Lester Lave's Legacy To Live On Through Professorship and Fellowship
The legacy of visionary researcher Lester B. Lave will be honored by the establishment of a professorship in economics, engineering and public policy, and a fellowship for doctorial studies on innovative areas in economics, public policy and engineering at Carnegie Mellon. The professorship, which will have a joint appointment between the Tepper School of Business and the Department of Engineering and Public Policy, and the fellowship were announced during a memorial service this past Saturday, Oct. 1.
"We acknowledge with deep gratitude the generous commitment from Lester and Judith Lave to establish separate endowed funds for the Lester and Judith Lave Professorship in Economics, Engineering and Public Policy, and the Lester and Judith Lave Fellowship in Economics, Engineering and Public Policy," said CMU Provost and Executive Vice President Mark S. Kamlet. "This is a wonderful way to pay tribute to a remarkable professor and university icon."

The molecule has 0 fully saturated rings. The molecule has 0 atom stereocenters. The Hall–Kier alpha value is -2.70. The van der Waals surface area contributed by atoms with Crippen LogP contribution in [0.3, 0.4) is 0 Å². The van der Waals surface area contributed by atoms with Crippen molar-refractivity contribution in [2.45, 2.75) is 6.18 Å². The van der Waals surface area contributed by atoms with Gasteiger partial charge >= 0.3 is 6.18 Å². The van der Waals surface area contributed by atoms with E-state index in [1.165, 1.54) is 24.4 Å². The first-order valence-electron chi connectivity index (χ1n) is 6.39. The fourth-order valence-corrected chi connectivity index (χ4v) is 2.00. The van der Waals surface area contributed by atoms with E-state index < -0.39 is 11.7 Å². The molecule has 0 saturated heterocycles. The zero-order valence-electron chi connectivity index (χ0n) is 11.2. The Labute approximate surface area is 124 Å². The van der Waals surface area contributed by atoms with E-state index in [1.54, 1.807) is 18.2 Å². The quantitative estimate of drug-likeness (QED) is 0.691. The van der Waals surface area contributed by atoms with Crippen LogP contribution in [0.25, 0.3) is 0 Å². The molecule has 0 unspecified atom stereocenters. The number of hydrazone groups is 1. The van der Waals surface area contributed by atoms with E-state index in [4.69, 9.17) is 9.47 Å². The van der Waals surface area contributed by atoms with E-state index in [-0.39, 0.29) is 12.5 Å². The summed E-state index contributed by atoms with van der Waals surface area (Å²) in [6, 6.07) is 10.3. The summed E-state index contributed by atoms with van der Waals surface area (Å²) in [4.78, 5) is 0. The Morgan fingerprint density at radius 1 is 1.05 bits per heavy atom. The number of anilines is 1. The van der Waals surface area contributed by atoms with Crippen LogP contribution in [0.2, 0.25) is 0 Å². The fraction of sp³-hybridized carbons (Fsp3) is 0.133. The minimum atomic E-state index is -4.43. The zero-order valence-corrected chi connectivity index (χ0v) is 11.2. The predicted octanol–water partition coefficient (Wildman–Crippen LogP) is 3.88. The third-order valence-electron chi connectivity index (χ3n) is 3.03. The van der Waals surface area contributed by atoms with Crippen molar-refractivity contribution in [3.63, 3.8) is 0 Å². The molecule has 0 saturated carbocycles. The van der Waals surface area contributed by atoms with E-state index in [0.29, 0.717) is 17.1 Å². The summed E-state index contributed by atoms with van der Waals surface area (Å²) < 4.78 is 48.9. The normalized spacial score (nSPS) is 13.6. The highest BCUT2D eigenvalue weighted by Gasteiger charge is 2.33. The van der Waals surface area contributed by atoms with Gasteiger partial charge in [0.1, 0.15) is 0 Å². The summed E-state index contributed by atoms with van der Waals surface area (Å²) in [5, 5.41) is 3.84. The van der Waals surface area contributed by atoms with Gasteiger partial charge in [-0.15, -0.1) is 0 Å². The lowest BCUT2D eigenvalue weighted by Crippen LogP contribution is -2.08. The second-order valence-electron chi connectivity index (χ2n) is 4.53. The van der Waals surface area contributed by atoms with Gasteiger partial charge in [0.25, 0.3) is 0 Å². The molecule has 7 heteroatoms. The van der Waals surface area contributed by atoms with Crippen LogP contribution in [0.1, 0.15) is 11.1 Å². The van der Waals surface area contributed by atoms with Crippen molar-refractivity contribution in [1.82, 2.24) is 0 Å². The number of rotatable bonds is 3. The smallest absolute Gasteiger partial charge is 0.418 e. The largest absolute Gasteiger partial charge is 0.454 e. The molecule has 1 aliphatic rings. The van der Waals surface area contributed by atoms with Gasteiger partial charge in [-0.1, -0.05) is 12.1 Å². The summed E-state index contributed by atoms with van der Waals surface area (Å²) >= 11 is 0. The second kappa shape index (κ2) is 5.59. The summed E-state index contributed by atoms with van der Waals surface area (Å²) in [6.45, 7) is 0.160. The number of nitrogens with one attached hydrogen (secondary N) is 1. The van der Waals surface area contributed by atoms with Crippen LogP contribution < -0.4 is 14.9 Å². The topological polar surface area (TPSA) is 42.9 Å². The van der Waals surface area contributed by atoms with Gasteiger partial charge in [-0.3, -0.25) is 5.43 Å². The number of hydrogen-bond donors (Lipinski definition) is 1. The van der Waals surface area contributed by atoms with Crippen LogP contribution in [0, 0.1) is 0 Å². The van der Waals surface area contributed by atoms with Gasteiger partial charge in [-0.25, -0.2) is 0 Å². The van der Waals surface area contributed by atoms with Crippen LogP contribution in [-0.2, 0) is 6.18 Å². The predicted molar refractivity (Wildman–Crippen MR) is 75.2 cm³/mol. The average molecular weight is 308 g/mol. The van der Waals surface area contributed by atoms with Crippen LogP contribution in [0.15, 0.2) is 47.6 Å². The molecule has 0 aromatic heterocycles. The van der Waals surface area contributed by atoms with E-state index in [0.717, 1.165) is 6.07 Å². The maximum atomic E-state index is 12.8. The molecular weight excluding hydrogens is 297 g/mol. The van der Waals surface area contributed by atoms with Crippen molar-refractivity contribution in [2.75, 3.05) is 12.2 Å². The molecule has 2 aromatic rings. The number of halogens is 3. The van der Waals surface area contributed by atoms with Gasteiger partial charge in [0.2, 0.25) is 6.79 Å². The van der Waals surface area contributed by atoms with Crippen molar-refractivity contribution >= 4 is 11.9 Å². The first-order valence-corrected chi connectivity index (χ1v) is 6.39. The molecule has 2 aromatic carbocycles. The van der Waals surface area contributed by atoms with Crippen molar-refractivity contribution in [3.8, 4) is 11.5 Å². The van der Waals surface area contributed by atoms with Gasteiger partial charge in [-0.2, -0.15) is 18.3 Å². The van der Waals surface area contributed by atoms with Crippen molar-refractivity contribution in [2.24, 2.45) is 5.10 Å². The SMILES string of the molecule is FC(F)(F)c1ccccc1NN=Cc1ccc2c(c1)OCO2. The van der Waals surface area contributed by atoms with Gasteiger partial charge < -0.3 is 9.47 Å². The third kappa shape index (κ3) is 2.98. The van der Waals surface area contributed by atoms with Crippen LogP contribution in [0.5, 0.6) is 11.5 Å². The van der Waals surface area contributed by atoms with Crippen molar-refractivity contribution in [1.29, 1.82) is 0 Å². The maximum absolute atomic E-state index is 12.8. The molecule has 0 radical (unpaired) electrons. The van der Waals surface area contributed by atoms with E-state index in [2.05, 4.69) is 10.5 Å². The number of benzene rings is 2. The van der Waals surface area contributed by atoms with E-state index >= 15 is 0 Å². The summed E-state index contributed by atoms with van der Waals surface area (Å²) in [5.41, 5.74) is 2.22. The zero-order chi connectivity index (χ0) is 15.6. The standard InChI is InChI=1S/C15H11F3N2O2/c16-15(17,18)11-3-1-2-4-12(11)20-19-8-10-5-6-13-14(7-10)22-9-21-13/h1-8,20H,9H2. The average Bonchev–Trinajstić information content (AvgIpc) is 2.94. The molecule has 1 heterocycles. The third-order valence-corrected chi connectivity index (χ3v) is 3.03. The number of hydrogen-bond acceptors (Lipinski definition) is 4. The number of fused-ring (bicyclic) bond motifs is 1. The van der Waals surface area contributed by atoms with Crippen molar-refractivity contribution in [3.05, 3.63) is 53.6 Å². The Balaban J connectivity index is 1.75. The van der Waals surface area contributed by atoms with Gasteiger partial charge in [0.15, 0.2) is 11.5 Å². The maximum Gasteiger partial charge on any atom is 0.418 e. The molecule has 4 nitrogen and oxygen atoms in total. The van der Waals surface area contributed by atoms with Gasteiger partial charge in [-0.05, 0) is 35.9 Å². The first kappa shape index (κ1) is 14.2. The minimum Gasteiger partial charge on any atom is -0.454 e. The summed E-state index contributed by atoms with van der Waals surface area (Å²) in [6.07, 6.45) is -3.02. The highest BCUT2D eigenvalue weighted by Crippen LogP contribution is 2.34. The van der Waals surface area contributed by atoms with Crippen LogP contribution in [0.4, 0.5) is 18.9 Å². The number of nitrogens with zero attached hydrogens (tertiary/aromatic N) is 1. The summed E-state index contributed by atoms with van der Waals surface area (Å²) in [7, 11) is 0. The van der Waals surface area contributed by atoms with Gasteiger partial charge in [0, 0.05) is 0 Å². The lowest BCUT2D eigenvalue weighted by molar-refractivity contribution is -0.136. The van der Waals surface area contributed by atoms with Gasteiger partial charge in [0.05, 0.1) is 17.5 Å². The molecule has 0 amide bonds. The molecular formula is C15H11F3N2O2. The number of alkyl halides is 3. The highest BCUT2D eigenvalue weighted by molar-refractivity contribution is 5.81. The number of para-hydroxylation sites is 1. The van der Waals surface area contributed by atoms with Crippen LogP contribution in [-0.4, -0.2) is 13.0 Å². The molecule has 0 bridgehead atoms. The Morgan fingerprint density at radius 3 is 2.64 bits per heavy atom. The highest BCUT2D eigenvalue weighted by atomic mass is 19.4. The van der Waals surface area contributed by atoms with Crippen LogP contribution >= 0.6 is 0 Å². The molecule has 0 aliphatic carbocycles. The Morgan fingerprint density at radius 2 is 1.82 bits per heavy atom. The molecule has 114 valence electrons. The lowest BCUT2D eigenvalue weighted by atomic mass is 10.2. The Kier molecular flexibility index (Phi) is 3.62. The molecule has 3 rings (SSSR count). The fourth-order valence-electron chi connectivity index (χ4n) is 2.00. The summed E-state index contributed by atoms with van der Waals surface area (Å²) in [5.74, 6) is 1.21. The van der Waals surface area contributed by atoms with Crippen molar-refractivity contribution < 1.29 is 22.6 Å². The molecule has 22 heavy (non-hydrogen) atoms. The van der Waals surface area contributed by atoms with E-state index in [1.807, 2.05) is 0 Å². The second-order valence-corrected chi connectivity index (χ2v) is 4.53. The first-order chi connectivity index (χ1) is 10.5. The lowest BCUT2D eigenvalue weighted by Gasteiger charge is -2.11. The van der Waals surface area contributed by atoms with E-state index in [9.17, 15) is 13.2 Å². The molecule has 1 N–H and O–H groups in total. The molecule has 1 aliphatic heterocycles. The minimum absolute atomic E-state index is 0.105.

Lave, one of the nation's leading environmental economists, died May 9, 2011, at his home after a four-month struggle with cancer. He was 71. His widow, Judith, is a professor of health economics and former chair of the Department of Health Policy and Management at the University of Pittsburgh.
In recent years, Lave devoted much of his attention to two problems: green design and the improvement of electricity systems. With colleagues Chris Hendrickson, H. Scott Matthews and Mike Griffin, he helped to build an economy-wide approach to life cycle analysis. And with colleague M. Granger Morgan, he founded the university's Electricity Industry Center, and worked extensively on problems in that industry with Alex Farrell, Marija Ilic, Jay Apt and others.